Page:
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The Devastating Impact of Bullying

bullying

Jack, a slight sixth grader, rounds the hallway corner and sees a group of older boys centered in the middle of the next hall. He turns back quickly, trying not to make eye contact with the group and heads down the hall he’d just walked.

“Hey, Johnson,” says one of the group.  “Where do you think you’re going?”  Too late — he’s been seen.  The last time they’d seen him, they took his lunch money.  This time, he ducked into Mrs. Greene’s class — his teacher last year (“Justto say hi”) — as the group passed.

Lately, Jack has avoided everything about school.  He used to want to ride the school bus, participate in school activities and hang out with his friends.  But not lately.  He’s “lost” a couple of personal items and his clothes are torn once in a while.  Normally a good student, he’s missed assignments and become “lazy” about school work.  He doesn’t tell anyone about the threats and “hits” at school — in fact, he doesn’t talk to anyone much anymore.

When he goes to school, he returns late because he takes “a detour” out of his normal way (a detour that makes no sense).  More disturbingly, he complains that he “can’t sleep” at night and when he does, he has frequent nightmares.  He’s depressed and has even had thoughts of suicide from time to time.

 These changes in Jack’s behavior point to one thing:  He’s being bullied.

      Unfortunately, Jack’s situation is not unusual.  In fact, a recent government study revealed that 1 out of 4 students (both boys and girls) have been bullied in the last year,nearly 1 in 3 have reported bullying or being a target of a bully, and more than 1 out of 3 have seen hate-filled graffiti in their public school in the last 12 months.

There are many tell-tale signs that a child is being bullied.  Do you recognize any of these behaviors in a child you know?

  • Fear of going to school, riding the school bus,
  • Fear of taking part in organized activities with peers such as clubs or extracurricular activities,
  • Missing belongings, torn clothing,
  • Comes home with bruises, cuts, or other physical injury

Sadly, the long-term effect of being bullied extends all the way into adulthood, where formerly abused children have more depression and lower self-esteem than non-abused adults.  Many formerly bullied children end up angry and bitter as adults. Dr. Mark Dombeck, a psychologist who was bullied as a child, sees the following as long-term consequences of being bullied as a child:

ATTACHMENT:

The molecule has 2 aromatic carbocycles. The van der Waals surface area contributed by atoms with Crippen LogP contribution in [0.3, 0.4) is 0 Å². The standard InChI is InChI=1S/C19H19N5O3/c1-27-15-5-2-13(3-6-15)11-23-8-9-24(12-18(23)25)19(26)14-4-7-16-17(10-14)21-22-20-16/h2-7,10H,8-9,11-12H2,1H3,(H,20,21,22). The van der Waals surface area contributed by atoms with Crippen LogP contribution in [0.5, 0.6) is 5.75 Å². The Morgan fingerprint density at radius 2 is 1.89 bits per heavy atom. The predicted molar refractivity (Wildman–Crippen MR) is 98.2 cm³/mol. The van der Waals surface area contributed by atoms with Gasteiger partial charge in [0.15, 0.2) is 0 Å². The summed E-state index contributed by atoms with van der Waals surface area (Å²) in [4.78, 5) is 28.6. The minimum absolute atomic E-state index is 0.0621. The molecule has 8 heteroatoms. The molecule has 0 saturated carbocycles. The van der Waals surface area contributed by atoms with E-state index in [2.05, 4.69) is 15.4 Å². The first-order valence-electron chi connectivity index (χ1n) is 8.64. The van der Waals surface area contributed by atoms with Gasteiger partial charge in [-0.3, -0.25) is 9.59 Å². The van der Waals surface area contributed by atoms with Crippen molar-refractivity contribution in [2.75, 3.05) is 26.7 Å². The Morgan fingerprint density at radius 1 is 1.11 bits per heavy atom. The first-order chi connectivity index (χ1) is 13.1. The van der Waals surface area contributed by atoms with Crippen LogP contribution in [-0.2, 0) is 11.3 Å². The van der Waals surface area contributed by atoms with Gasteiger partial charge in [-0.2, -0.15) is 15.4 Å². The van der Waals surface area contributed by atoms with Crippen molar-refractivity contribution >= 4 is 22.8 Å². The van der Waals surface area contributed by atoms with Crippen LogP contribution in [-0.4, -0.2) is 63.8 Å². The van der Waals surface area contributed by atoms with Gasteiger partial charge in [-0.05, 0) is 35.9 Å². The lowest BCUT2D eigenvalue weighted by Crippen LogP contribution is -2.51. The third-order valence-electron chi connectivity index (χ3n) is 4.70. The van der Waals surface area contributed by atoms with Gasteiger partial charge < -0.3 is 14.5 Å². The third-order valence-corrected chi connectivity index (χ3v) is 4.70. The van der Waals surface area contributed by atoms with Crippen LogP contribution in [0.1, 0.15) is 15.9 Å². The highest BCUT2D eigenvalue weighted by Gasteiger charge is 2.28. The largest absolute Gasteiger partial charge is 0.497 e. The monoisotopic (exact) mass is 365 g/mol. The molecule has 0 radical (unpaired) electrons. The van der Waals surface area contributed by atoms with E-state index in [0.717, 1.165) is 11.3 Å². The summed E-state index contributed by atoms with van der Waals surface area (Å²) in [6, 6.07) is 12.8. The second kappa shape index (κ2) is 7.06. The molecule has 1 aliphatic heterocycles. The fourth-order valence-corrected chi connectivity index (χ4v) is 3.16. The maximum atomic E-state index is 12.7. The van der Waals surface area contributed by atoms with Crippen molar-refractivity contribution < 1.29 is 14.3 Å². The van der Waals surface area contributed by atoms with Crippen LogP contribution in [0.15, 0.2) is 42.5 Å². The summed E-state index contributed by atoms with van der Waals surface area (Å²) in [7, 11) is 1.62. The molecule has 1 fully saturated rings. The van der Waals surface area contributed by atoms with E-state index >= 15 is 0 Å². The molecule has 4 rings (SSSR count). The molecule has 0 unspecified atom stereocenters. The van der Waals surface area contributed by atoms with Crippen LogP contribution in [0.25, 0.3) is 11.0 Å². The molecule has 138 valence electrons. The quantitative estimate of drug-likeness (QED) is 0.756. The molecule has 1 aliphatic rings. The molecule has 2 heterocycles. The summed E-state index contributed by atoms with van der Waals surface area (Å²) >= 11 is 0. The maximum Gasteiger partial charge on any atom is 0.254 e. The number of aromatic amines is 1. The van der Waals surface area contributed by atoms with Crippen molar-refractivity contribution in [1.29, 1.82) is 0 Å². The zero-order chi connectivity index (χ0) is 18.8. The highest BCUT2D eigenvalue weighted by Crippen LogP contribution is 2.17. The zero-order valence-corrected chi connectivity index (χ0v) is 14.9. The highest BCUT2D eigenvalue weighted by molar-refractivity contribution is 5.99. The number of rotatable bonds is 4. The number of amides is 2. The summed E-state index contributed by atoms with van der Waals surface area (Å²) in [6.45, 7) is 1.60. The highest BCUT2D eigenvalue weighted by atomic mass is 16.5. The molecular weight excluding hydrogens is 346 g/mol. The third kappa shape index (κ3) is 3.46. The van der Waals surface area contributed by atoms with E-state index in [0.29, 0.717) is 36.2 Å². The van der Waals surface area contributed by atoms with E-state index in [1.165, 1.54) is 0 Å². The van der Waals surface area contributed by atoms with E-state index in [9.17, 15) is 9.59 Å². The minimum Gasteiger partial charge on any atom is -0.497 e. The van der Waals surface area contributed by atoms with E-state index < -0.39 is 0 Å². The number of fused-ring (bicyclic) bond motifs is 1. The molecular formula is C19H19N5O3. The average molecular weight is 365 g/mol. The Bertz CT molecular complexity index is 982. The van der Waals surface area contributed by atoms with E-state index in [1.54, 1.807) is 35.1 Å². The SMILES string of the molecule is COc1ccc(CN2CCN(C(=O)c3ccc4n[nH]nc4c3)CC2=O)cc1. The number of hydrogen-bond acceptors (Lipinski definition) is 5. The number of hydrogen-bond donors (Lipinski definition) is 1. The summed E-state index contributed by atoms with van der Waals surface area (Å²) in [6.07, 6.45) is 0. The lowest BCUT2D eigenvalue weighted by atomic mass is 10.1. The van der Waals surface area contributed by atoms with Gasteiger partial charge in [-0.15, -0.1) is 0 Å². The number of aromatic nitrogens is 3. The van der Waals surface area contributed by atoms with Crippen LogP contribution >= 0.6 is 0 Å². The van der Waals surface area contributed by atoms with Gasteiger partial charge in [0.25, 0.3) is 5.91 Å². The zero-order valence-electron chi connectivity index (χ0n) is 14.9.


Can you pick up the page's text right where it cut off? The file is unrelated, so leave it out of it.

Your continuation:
• Reduced occupational opportunities,
  • Lingering feelings of anger and bitterness, desire for revenge,
  • Difficulty trusting people,
  •  Interpersonal difficulties, including fear and avoidance of new social situations,
  • Increased tendency to be a loner,
  • Perception of self as easy to victimize, overly sensitive, and thin-skinned,
  • Self-esteem problems (don’t think well of self), and/or
  • Increased incidence of continued bullying and victimization.

No school is perfect, to be sure.  However, no child should be threatened, harassed or intimidated at school.

What can parents like you do to help students?  Are there any choices?

Experts who have studied bullying recommend a curriculum that emphasizes kindness, communication, cooperation, empathy, and friendship.  Schools should adopt a moral stance against bullying, school-wide.  Additionally, students should learn how to control their anger, how to solve conflicts, how to apologize, and how to reconcile.  Parents who are involved and close adult supervision are also important factors that deter bullying.

Christian schools teach these important lessons… Desmond T. Doss Christian Academy teaches these important lessons — and we have done so for years.  Small class size means teachers are more involved with students and parents are generally more connected to the school as well.  In addition, the multi-grade activities and learning opportunities we offer at DTD foster positive relationships between students of all ages.

Studies show that parents who send their children to private schools (largely Christian schools) are more satisfied with their child’s schools. These schools are considered safer, and they foster a supportive family atmosphere where teachers and parents know what’s really going on.

If your student feels threatened at school, is reluctant to go to school, or shows signs of being bullied, maybe it’s time to consider a quality Christian school. Desmond T. Doss Christian Academy can be that quality Christian school your child needs and deserves.

If you want to learn more about the safe environment that we strive to offer, contact us via the online form or call 434-237-1899.

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